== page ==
Envoys condemn govt repression

HARARE - Foreign envoys to Zimbabwe yesterday condemned government’s violent reaction to peaceful protests, saying the authorities must facilitate dialogue and respect human rights.

Following a spate of protests — mainly against 92-year-old President Robert Mugabe’s failed leadership — government on Thursday warned that security forces will not tolerate the demonstrations, which they perceived to be Western sponsored.

The police have brutally attacked protestors in a bid to quash the escalating demonstrations.

“We are troubled by the economic policies and financial strains that have prompted numerous recent protests in Zimbabwe,” the United States (US) embassy’s information department said yesterday.

Police has brutally attacked peaceful protestors.

“We join many Zimbabweans in their deep concern over reports of violence during some of the protests.”

The embassy said it “supports freedoms of speech and assembly” and called on government to exhibit restraint and “respect the human rights of all Zimbabwean citizens.”

“We urge all to engage in non-violent discourse and for all those involved in protests, participants and law enforcement alike to abstain from violence and intimidation,” the department said, adding that the US was also monitoring recent threats to crack down on activists using social media.

Canada’s Zimbabwe embassy also said it was increasingly concerned with reports of violence and human rights violations in response to public protest.

“The Embassy of Canada calls for calm and stresses the importance of peaceful dialogue,” the Embassy said in a statement.

“The Embassy . . . reiterates its call on all stakeholders to respect the Constitution of Zimbabwe, in particular, the freedom to peacefully demonstrate, the right to personal liberty, the right to personal security and the rights of arrested and detained persons.”

The Canadian Embassy further said it “ . . . reiterates its call on the government of Zimbabwe to make every effort to ensure that public policing and justice are consistent with the government’s constitutional obligation to respect basic human rights and freedoms”.

Australia’s Ambassador to Zimbabwe, Suzanne McCourt, said her

“. . . Embassy shares the concerns of many Zimbabweans at the violence which has occurred over recent weeks in Zimbabwe”.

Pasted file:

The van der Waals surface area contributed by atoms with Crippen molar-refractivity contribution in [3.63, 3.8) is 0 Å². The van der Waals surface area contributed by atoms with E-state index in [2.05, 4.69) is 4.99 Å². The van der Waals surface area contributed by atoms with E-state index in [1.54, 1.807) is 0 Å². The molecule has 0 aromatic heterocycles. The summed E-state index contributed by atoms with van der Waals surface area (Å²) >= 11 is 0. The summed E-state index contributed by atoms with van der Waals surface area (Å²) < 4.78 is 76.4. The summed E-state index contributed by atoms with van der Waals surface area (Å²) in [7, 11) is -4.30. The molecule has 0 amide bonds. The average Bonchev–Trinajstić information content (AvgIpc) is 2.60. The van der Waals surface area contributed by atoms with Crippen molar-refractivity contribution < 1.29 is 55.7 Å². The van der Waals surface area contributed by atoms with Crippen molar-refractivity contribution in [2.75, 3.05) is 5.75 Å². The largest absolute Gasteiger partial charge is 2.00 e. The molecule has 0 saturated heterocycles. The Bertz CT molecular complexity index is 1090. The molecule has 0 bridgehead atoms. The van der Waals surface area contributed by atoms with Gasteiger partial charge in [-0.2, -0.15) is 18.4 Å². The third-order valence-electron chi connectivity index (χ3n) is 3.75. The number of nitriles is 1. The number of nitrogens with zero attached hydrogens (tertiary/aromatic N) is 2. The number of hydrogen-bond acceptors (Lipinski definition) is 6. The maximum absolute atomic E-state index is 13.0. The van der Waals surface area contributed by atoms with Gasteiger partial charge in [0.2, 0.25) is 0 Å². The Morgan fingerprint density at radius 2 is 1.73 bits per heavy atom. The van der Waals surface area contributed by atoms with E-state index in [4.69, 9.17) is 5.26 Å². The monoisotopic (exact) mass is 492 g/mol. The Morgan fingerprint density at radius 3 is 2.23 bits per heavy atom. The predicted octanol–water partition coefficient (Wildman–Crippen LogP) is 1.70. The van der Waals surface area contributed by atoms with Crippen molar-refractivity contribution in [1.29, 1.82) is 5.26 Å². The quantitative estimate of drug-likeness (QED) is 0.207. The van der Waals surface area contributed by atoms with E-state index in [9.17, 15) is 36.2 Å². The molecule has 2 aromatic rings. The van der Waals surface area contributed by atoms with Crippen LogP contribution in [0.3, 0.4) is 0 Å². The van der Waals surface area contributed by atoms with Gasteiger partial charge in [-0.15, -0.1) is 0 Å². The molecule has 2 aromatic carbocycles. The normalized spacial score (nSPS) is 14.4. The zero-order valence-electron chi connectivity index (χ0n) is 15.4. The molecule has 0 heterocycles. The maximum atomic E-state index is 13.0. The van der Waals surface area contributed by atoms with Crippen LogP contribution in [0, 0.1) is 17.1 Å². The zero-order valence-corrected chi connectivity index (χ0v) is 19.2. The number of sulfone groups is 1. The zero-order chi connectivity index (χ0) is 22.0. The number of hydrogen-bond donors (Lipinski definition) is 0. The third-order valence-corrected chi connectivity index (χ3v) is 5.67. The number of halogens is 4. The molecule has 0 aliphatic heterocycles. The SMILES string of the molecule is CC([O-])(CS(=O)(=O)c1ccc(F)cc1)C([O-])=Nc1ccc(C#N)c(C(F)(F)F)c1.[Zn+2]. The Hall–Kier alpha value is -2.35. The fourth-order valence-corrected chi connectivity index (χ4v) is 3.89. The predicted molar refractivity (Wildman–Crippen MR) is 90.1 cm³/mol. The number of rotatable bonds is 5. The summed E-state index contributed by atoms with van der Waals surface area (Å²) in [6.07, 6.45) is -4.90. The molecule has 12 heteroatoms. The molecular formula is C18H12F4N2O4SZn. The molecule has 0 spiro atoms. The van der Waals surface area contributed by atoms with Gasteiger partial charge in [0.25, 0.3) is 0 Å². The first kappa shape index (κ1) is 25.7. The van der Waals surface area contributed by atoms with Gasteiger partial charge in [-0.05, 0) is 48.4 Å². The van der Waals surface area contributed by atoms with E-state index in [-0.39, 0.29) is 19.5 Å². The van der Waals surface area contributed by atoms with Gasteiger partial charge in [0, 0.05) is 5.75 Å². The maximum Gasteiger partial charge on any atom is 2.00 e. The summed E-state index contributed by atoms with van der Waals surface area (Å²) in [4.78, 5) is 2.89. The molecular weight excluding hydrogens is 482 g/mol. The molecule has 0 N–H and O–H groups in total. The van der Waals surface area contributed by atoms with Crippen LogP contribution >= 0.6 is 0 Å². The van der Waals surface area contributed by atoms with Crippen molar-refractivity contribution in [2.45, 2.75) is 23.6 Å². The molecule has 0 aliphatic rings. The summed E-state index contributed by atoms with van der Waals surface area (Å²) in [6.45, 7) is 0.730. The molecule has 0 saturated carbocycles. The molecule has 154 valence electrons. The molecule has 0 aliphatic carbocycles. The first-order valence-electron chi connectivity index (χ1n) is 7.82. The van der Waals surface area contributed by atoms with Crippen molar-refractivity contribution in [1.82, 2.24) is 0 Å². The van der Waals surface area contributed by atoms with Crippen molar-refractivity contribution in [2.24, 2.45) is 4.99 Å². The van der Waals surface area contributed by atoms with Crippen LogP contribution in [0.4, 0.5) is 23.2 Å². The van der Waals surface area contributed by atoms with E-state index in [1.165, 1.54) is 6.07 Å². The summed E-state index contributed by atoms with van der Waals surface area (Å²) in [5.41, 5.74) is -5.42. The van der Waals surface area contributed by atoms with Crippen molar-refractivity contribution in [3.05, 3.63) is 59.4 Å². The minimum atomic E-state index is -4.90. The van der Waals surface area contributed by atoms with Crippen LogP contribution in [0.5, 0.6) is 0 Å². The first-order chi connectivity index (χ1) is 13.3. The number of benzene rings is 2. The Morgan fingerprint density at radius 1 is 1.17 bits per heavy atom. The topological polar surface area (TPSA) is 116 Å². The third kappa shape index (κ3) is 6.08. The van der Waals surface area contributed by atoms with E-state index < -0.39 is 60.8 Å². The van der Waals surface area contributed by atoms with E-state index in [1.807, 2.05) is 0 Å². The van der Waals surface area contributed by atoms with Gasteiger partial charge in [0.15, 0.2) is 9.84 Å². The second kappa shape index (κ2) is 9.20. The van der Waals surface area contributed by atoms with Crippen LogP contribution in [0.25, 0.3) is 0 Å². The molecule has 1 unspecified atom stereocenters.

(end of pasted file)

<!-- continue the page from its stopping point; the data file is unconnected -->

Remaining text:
“The use of violence is not acceptable under any circumstance. The Australian Embassy wishes to emphasise that the rule of law, respect for human rights, right to free speech, freedom of assembly and other democratic freedoms are at the heart of the Zimbabwean Constitution and must be respected by all parties,” she said.

Comments (3)

Mugabe and his group are aware that once they heeded calls to allow demonstrations, demonstrators will finally arrive at his doorstep and demand his resignation and resigning is not what he is ready to do. We can only urge the ambassadors to continue taking a close look and to speak against force by the ruling gang. I also urge international journalists to come to Zimbabwe in their thousands (under guise of tourists at entry points) to cover all the protests and to show the whole world how cruel and brutal Mugabe and his family and friends are and have always been. Perhaps we can attain the freedom that we have never enjoyed in the country.

Yeoman Thomas - 28 August 2016

Mugabe and his ZANU PF are souless and brainless beings not worth to be given the dignity of human beings, hence they never feel or get any concern by condemning the wrong acts. Envoys should converse political, diplomatic, social and economic isolation of Mugabe, and ZANU PF. When their business suffer abroad, children send back to Zimbabwe, to struggle with us all without food, water and electricity then they will hear.

amina - 29 August 2016

Mugabe AND Zanu must go

Vusumuzi B Ncube - 30 August 2016

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